While the illegal regime and the old oink bully the Methodist Church and GMB Ro Teimumu, who are trying their best to keep Fiji on an even keel through good honest work, can someone please ask the coupsters what they’ve done with the loans from China?
Instead of trying to be something they’re not, they need to be made accountable and transparent about how the loans have been used to the last cent.
How about it illegal regime? How about revealing the spending to the Nation, after all the whole issue about the 5.12.06 coup was ‘committment on the need to facilitate the practicalities of the rule of law, creating transparency, facilitating access to justice and removing systematic corruption’ the illegal self appointed Prime Minister Commodore Voreqe Bainimarama in his address at the Tradewinds Convention Centre on Fiji’s Strategic Framework for Change, and has been stating since 5.12.06.
Whew, old rarua has systematically looted the coffers, tried to hoodwink this Nation and the rest of the world but he’s only fooling himself.
Rowan Callick, Asia-Pacific editor | July 22, 2009
Article from: The Australian
CHINA gave $254 million in secretive aid to Pacific island countries last year, a report released today by the Lowy Institute reveals, placing it on a par with other major donors Europe, Japan and New Zealand but well below Australia.
The report, by Lowy research fellow Fergus Hanson, concludes that “China lacks a coherent strategy” for the aid program, “beyond checking and reversing diplomatic recognition of Taiwan, and it tends to pursue short-term objectives”.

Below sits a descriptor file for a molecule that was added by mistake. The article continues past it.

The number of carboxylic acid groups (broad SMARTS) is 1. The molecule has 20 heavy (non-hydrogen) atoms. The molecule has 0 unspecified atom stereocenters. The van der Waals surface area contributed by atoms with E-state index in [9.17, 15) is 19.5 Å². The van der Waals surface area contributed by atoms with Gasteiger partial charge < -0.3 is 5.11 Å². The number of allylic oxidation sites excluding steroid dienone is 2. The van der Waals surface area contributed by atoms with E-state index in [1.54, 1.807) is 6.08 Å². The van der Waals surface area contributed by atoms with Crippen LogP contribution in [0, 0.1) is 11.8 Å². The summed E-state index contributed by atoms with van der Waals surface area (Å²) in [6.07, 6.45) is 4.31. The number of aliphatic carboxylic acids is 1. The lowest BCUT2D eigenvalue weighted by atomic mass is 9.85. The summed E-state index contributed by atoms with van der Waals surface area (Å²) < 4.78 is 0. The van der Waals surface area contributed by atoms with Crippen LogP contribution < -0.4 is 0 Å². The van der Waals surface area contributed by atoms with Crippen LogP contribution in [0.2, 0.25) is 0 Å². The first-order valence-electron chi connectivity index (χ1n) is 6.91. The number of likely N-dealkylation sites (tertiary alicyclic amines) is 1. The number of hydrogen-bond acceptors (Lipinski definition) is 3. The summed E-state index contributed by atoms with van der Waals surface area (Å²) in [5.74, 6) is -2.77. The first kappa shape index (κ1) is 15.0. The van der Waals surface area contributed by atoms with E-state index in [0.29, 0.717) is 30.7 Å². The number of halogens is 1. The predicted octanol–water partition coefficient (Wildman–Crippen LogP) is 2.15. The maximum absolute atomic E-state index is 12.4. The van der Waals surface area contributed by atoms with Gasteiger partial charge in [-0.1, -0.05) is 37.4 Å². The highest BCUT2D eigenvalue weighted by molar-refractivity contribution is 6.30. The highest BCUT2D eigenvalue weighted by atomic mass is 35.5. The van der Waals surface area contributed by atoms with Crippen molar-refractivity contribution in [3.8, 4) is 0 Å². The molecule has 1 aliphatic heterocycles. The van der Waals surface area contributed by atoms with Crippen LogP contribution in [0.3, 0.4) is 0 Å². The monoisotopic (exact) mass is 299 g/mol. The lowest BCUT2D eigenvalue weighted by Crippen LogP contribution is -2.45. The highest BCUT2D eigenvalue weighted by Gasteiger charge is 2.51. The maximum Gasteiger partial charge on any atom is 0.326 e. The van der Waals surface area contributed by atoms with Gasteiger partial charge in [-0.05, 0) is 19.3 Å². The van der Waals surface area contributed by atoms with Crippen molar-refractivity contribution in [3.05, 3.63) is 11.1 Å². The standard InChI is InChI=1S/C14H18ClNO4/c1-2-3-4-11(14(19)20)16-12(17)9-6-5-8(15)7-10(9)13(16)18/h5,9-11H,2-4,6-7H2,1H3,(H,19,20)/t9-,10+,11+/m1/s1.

One such objective has been to upgrade its engagement with the military regime in Fiji, to which it loaned $185m in 2007 and $102m last year.
“The extent of China’s engagement with the Fiji regime suggests a miscalculation on China’s behalf,” the report says. “There is no doubt it has been successful in currying favour with the regime, but it would seem a risky way to position itself in the longer term in Fiji.”
China’s aid to the Pacific, Mr Hanson says, is “pledged in an erratic manner”, and projects are funded without regard to recurrent costs — sometimes distorting the budgets of island nations. “The secrecy surrounding its program obstructs development outcomes and breeds suspicion,” he says.
The report urges China to “seize the opportunity presented by the diplomatic truce ushered in by the election of President Ma Ying-jeou in Taiwan to refocus its Pacific aid program towards longer-term development goals that also better serve Chinese national interests”.
And “traditional donors” such as Australia “should explore innovative ways of engaging China”.
The details of China’s aid program are state secrets, says the Lowy report. But the think tank obtained what it believes to be an accurate assessment of Chinese aid through “extensive co-operation with numerous officials across the region, on the condition of anonymity”.
China tends to give grants, the reports says, in units of 10million RMB ($1.8m) at a time.
“China is often portrayed as pursuing a well-thought-out, long-term strategy to extend its influence in the Pacific,” it says. “However, there is little evidence it has a comprehensive grand strategy guiding its approach beyond its tussle with Taiwan.”
There has been no change in the balance of recognition since Mr Ma’s election last year, with Taiwan retaining the loyalty of six Pacific states, but this may be tested by next year’s election in the “jewel in its Pacific crown”, the Solomon Islands.
A consequence of this diplomatic battle has been that China has pursued “short-term opportunism that often undercuts its longer-term interests, as well as those of the region”.
Most of China’s aid goes on infrastructure projects. “The Pacific is in critical need of good infrastructure,” the report says. “However, the criticisms levelled at China’s infrastructure projects tend to focus on sustainability, debt burdening and lack of flow-on benefits.”